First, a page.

Legitimacy is the rechargeable power source that nurtures sovereignty, keeping it upright and vital.  

The Administrative Threat

In the United States, sovereignty has been under pressure for many decades, at least since the Progressive era. I have written about this on many occasions, perhaps most fully in “The Imperative of Freedom,” my contribution to Vox Populi: The Perils and Promises of Populism, and my introduction to Who Rules: Sovereignty, Nationalism, and the Fate of Freedom in the Twenty-First Century. The Constitution vests sovereignty in “We the People” and all legislative power in our duly elected representatives in Congress. But many forces have been eating away at that arrangement. Philip Hamburger, in The Administrative Threat, shows how the abandonment of legislative responsibility by Congress, and its subsequent occupation by the alphabet soup of governmental administrative agencies, decisively undermined the idea of sovereignty envisioned by the founders.  

One of the most disturbing aspects of Hamburger’s analysis is the historical connection he exposes between the expansion of the franchise in the early 20th century and the growth of administrative, that is to say, extra-legal, power. For the people in charge, equality of voting rights was one thing. They could live with that. But the tendency of newly enfranchised groups—the “bitter clingers” and “deplorables” of yore—to reject progressive initiatives was something else again. As Woodrow Wilson noted sadly, “The bulk of mankind is rigidly unphilosophical, and nowadays the bulk of mankind votes.” What to do? 

The solution was to shift real power out of elected bodies and into the hands of the right sort of people, enlightened people, progressive people, people, that is to say, like Woodrow Wilson. 

Thus Wilson welcomed the advent of administrative power as a counterweight to encroaching democratization. And thus it was, as Hamburger points out, that we have seen a transfer of legislative power to the “knowledge class,” the managerial elite that the political philosopher James Burnham anatomized in The Managerial Revolution and other books. A closer look at the so-called “knowledge class” shows that what it knows best is how to preserve and extend its own privileges. Its activities are swaddled in do-gooder rhetoric about serving the public, looking after “the environment,” helping the disadvantaged, etc., but what they chiefly excel at is consolidating their own power. 

That administrative dispensation has been living on borrowed time for years. The Tea Party movement was one response to its depredations, corruption, and incompetence. Donald Trump was another. With the ascension of Joe Biden, the empire has struck back. But as in the sci-fi movie, its Death Star, its machinery of control, has been incapacitated. What is happening right now, today, in Afghanistan illustrates the extent of the damage.  

It is probably too early to issue any sort of assessment of that damage, or offer any prognostication about whether it is fatal. At least, I am not prepared to do so.  

“Farewell to Bourgeois Kings”

Others are not so shy. A friend sent me a remarkable essay by the young and (I gather) renegade left-wing Swedish blogger Malcolm Kyeyune. It is called “Farewell to Bourgeois Kings,” an allusion to the philosopher Carl Schmitt, who showed how political legitimacy, in the deepest sense, tends to disintegrate when it loses its founding aspirations and becomes merely a matter of administrative efficiency. “In the history of political ideas,” Schmitt wrote in The Crisis of Parliamentary Democracy (1923),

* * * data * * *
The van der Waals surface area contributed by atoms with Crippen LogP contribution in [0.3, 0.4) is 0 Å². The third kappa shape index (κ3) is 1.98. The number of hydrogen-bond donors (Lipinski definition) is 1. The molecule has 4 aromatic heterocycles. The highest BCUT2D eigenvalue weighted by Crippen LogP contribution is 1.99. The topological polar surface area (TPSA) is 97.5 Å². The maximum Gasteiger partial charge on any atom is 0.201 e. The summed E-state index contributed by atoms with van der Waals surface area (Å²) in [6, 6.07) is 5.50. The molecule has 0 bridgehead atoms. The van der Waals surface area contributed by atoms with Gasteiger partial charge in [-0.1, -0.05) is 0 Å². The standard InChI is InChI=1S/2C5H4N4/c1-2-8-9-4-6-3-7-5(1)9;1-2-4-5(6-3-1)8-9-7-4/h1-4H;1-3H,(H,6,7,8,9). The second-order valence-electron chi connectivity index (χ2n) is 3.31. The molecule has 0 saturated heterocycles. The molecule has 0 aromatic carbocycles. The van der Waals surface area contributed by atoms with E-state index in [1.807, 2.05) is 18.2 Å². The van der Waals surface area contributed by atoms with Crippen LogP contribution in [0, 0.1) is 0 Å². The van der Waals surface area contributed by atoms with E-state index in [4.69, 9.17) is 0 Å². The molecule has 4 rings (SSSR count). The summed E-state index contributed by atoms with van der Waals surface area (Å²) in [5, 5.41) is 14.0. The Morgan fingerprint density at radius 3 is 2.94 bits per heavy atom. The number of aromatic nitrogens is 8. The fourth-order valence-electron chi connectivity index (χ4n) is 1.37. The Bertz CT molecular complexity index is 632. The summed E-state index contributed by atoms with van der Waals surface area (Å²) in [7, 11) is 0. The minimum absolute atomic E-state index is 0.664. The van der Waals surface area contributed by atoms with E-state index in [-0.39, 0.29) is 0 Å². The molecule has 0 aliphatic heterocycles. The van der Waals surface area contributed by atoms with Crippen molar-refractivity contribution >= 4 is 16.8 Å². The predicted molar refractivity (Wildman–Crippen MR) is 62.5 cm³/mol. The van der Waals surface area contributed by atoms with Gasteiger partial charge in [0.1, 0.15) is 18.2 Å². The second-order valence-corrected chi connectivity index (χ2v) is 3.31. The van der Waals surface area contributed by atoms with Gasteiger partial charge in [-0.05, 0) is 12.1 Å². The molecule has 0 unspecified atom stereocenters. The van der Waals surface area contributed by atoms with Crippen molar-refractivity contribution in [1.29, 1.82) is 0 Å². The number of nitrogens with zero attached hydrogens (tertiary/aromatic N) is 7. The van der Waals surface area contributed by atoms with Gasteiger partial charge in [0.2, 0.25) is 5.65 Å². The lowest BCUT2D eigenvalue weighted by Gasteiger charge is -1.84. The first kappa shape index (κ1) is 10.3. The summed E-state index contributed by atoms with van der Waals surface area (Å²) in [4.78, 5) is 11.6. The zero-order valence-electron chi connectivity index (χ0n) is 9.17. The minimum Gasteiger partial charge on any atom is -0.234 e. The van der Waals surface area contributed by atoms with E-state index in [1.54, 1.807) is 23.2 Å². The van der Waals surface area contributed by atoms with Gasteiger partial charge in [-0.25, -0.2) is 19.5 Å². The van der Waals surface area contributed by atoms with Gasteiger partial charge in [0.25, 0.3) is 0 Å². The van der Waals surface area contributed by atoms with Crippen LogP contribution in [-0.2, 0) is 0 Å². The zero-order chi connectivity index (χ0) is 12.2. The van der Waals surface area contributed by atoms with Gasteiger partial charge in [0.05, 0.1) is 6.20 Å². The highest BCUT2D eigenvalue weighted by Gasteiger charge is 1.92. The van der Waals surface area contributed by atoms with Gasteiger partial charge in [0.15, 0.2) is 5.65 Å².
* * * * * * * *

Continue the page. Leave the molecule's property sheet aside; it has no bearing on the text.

there are epochs of great energy and times becalmed, times of motionless status quo. Thus the epoch of monarchy is at an end when a sense of the principle of kingship, of honor, has been lost, if bourgeois kings appear who seek to prove their usefulness and utility instead of their devotion and honor. The external apparatus of monarchical institutions can remain standing very much longer after that. But in spite of it monarchy’s hour has tolled. The convictions inherent in this and no other institution then appear antiquated; practical justifications for it will not be lacking, but it is only an empirical question whether men or organizations come forward who can prove themselves just as useful or even more so than these kings and through this simple fact brush aside monarchy.

Carl Schmitt is a dangerous person to quote because, besides influencing thinkers from Leo Strauss to Jacques Derrida, he was also (sort of) an apologist for Nazism. That said, Kyeyune is right that Schmitt sees something essential about the metabolism of political legitimacy, something that events in Afghanistan underscore with respect to the fate of the ultimate legitimacy of the progressive project.

“Every ruling class throughout history,” Kyeyune notes, “advances various claims about its own legitimacy, without which a stable political order is impossible. Legitimating claims can take many different forms and may change over time, but once they become exhausted or lose their credibility, that is pretty much it.” 

Consider the career of socialism. Socialism, as Kyeyune points out, “once had a claim to rule that wasn’t merely about washing machines or electricity.” On the contrary, socialism was about something transcendent. It promised the utter transformation of society, “one that represented, in a secularized way, humankind finally breaking free of the legacy of the Fall.” A look at the literature of socialism in the early decades of the 20th century is shot through with that current of utopian anticipation.

Eventually, though, the dream decayed; it was replaced by something else, something “much less divine and much more practical: socialism is better than capitalism [it was said], because it’s just a much better and more efficient way to organize things. That might have seemed a somewhat persuasive claim in the 60s, but it quickly became impossible to believe. . . . Once your only promise to your citizenry becomes that you’ll give them more blue jeans than the Americans, you will live and then die by those blue jeans.”